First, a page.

Heather Mullaly

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Heather Mullaly is an award winning author of books for children and teens. A former teacher and current mental health counselor, she is a passionate believer in the power of story. She lives in Virginia with her husband and their three teenagers.



BY Heather Mullaly • POSTED ON July 26, 2021

A would-be hero sets off on a quest to prove himself worthy in this middle-grade fantasy.

Twelve-year-old Hobart Septavious of Finnagen wants to be a knight. But he must be nominated to the King’s School for the Education of Future Knights by May Day or he’ll have surpassed the age limit to enroll. He leaves the family’s pig farm determined to perform heroic feats, and his mother says, “Have fun playing dragon slayer.” Hobart visits Mildred the Wise, who points him toward the last local dragon at Castle Flamegon. She also gives him an error-ridden almanac, an endless bag of turnips, a spool of unbreakable string, and Albert the talking horse. Though receiving a sword would have been nice, Hobart hits the road and soon encounters a wolf. After inadvertently chasing the beast away, he finds that he’s saved a boy named Tate of Fair Oaks. The boy joins Hobart’s quest to repay him, and eventually, they’re challenged by an elderly knight named Sir Danton of Mortico. A girl named Hero arrives and explains, “My grandfather gets confused.” When Sir Danton believes himself “bested,” he offers Hobart his sword, Guardian. Hero also joins the quest to face the dragon, which will be like nothing the teens have imagined. Mullaly’s middle-grade fantasy will effortlessly charm readers both young and old. Hobart has a stutter and is bullied by Lord Finnegan’s nephew, William the Tormentor, yet he chases his dream of knighthood. Clean prose bolsters dry humor, like when Hobart isn’t sure that having a talking horse is a good idea: “By the end of the day, I was sure. It was a bad thing.” During the adventure, each of Mildred’s seemingly useless gifts proves urgently needed in a particular situation, like the turnip bag that feeds starving villagers. One character tells the adventurers, “When we are young, we think we are immortal, but the years will pass...too quickly.” Mullaly’s message that compassion should supersede personal gain unfolds subtly and beautifully. Her cast exits the stage quickly, sure to make fans crave more.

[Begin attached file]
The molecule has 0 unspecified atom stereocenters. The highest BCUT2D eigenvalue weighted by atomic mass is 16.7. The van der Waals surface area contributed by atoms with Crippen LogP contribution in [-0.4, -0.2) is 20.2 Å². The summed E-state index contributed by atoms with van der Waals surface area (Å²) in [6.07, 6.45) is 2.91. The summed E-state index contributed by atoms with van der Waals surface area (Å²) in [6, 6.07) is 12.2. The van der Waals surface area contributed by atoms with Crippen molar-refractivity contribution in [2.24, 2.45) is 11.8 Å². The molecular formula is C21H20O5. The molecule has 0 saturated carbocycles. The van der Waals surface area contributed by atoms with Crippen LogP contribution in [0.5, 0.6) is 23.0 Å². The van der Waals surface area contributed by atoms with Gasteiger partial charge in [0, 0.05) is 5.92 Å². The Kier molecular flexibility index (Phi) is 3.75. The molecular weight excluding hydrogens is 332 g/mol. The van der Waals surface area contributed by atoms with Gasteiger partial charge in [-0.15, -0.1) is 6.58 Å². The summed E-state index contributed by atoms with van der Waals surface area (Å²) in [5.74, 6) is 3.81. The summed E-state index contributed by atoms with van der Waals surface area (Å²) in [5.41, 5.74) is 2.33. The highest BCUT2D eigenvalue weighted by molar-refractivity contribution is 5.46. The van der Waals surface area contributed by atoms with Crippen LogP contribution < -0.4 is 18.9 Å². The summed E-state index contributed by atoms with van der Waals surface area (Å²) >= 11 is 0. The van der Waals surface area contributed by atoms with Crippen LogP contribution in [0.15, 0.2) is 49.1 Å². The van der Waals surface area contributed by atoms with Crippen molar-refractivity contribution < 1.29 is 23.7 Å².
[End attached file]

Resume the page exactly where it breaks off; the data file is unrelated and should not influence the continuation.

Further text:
Succinct and marvelously told; a middle-grade fantasy for everyone.

Pub Date: July 26, 2021

ISBN: 978-1-73-647737-3

Page count: 94pp

Publisher: Favored Oak Press

Review Posted Online: May 10, 2021

Kirkus Reviews Issue: July 1, 2021



BY Heather Mullaly • POSTED ON July 5, 2021

A girl with HIV tries to hide a secret from the boy she loves in Mullaly’s YA novel.

Aly Bennett has known Luke Harrison and Caroline Reese since she was 8, when she moved to Trinity, New Hampshire, to live with a foster family. The kids met in the Children Living With Life Threatening Conditions Support Group at the local hospital: Luke has an inoperable brain aneurysm, Caroline was diagnosed with leukemia,and Aly is living with HIV. Nine years later, the trio are still friends, Caroline’s cancer is in remission, and Aly has long been nursing a secret crush on Luke. She’s afraid to tell him about her feelings even after he offers to take her to prom. After all, she thinks, dating a girl with HIV is different than just being friends. To make things more complicated, the most traumatic event from her past has resurfaced: The man who gave Aly HIV when he sexually abused her is about to stand trial, and the district attorney wants Aly to testify against him. If she agrees, she has the chance to put him behind bars while also sparing his most recent victim the pain of appearing in court. However, everyone will find out that Aly didn’t contract HIV from her mother at birth, as she’s always said, and she wonders how Caroline and Luke will react to the fact that she never shared the truth with them. Over the course of the novel, Mullaly’s prose crackles with anxiety and longing, by turns, as when Aly and Luke dance at the prom: “Barely a breath separated us. But I didn’t feel trapped. And for a few minutes, I could pretend that we weren’t ourselves. That Luke wasn’t terminal, and I didn’t have HIV.” Aly and her friends are all well-drawn characters: typical teenagers who also must live with intense situations surrounding their health and well-being. Some readers may find the general premise of the novel to be a bit contrived, particularly given the longtime trend of terminal illness in YA. However, Mullaly executes the work with finesse, effectively balancing a believable young cast with high, real-world stakes.

An engrossing and sometimes-affecting teen story.

Pub Date: July 5, 2021

Page count: 179pp

Publisher: Favored Oak Press

Review Posted Online: May 4, 2021

Awards, Press & Interests


THE LEGEND OF HOBART: Named to <i>Kirkus Reviews'</i> Best Books, 2021

LIFE AND OTHER COMPLICATIONS: Reader's Favorite Silver Medal, 2021

LIFE AND OTHER COMPLICATIONS: Readers' Favorite 2021 Silver Medalist, 2021